Peregrinate with Purpose My WordPress Blog

January 20, 2021

Minnows and Crossbills

Filed under: Uncategorized — Joe Brehm @ 1:52 am

After weeks of monotone gray, the sun shines a bright January shine. Hunting this morning, though I see or hear no sign of deer. Big Bailey Run, however, is alive with thrashing minnows beneath a thin sheet of ice. As the sun touches bottom

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, the benthic zone’s color blends perfectly with fish bodies. Looking with binoculars, all I can see of the western redside dace is their mottled red stripe. Two northern hognose suckers are among the shimmering dace, settling at the creek bottom with their long faces looking upstream to what may come. They are well-camoflaged, like half-erased pencil drawings. A frog even kicks beneath the paper-thin ice, to what end is not clear, but it seems satisfied to half-bury itself in the silt and drowned sycamore leaves. 

The creek is utterly perfect, a miracle considering past damage to the forest and geology within the watershed over the past century or more–mining, severe deforestation

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, etc in the first several decades of the 1900s. Yet the water is clear and the fish are alive. ODNR’s pocket guide says the northern hognose suckers need clean water, runs and riffles, with which this stretch of the creek is rich. The creek dribbles on over a riffle of small, flat stones, and sparkles like so many stars fallen to earth still aflame.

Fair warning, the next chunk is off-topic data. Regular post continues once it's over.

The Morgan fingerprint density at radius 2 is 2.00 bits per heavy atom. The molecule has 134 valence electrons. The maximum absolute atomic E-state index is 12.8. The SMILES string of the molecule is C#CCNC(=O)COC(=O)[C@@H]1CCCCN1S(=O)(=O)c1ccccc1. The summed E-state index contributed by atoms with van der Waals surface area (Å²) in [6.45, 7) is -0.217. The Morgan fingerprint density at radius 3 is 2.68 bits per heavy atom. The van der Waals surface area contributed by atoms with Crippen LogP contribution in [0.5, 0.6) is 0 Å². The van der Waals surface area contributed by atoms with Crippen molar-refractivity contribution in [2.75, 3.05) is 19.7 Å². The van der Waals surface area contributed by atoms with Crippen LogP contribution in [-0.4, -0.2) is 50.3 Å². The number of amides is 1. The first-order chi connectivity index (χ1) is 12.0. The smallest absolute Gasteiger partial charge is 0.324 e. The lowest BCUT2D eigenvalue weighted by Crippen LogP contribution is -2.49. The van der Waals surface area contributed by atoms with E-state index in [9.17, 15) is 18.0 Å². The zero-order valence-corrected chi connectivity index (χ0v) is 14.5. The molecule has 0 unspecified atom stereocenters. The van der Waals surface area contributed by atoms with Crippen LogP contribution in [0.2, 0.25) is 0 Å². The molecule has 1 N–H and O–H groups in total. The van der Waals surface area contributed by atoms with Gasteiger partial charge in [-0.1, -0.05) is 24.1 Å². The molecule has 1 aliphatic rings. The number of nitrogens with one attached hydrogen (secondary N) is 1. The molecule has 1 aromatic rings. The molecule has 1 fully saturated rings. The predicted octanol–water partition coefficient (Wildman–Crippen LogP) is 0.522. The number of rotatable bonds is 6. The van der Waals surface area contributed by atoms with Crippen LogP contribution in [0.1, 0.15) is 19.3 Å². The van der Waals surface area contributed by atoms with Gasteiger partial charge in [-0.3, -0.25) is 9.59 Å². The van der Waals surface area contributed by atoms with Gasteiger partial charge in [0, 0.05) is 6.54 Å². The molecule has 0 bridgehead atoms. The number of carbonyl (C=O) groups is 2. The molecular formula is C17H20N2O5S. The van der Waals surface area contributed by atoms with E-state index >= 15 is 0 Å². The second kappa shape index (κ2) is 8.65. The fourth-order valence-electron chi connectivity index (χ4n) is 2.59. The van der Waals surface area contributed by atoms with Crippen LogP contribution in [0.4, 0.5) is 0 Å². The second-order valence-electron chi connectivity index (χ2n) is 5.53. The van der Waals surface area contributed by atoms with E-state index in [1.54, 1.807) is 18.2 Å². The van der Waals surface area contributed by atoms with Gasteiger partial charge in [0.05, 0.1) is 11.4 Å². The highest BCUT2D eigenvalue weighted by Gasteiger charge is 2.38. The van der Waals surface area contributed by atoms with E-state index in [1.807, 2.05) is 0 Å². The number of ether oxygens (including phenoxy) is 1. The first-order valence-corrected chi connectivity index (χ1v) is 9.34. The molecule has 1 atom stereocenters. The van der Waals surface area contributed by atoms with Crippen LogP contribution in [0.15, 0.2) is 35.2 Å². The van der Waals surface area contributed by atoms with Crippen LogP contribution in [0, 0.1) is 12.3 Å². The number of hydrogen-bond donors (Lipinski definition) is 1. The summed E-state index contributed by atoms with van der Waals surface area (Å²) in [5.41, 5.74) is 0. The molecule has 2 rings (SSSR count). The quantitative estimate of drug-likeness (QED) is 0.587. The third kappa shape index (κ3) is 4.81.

A beaver dam on Big Bailey Run, a ways downstream from the fish encounters.

Yesterday, I went back to Old Waterloo State Forest (now part of Zaleski SF) in search of the red crossbills, and found them foraging in the afternoon sun. The birds eagerly tore through the bumper crop of shortleaf pines (Pinus echinata). There were more bird watchers than crossbills, and it was nice to bask in the distanced company of both. I almost turned back with one of the birders, driving past me along the road to the birds, told me there were a lot of people up there. I’m glad I didn’t. Everyone had the attitude and disposition as if they were in church, which in a way is true. We worshipped in the great pine cathedral where the basic elements were on full display: bright sunshine, cold wind, and so many shapes of the earth. As the crossbills foraged, the lucky amongst us held our heads high, not taking our eyes off the red and yellow birds. As they shucked seeds, clinging to pine branches and cones from every possible angle, the papery coatings drifted down, spinning like maple samaras. I chased one down to give to Juniper.

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